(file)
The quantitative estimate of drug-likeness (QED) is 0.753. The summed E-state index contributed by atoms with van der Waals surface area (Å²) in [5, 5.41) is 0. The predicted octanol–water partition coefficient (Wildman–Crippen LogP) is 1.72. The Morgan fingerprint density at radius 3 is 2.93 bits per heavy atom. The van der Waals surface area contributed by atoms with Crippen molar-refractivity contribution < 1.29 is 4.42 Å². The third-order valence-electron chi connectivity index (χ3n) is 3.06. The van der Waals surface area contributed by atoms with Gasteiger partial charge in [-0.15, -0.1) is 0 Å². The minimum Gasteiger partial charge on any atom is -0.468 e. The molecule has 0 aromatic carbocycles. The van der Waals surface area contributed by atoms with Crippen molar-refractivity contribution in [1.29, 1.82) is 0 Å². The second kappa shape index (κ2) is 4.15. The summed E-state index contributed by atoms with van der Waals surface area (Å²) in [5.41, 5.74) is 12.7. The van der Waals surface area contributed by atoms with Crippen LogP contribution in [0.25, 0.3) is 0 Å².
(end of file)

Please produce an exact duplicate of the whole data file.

The quantitative estimate of drug-likeness (QED) is 0.753. The summed E-state index contributed by atoms with van der Waals surface area (Å²) in [5, 5.41) is 0. The predicted octanol–water partition coefficient (Wildman–Crippen LogP) is 1.72. The Morgan fingerprint density at radius 3 is 2.93 bits per heavy atom. The van der Waals surface area contributed by atoms with Crippen molar-refractivity contribution < 1.29 is 4.42 Å². The third-order valence-electron chi connectivity index (χ3n) is 3.06. The van der Waals surface area contributed by atoms with Gasteiger partial charge in [-0.15, -0.1) is 0 Å². The minimum Gasteiger partial charge on any atom is -0.468 e. The molecule has 0 aromatic carbocycles. The van der Waals surface area contributed by atoms with Crippen molar-refractivity contribution in [1.29, 1.82) is 0 Å². The second kappa shape index (κ2) is 4.15. The summed E-state index contributed by atoms with van der Waals surface area (Å²) in [5.41, 5.74) is 12.7. The van der Waals surface area contributed by atoms with Crippen LogP contribution in [0.25, 0.3) is 0 Å².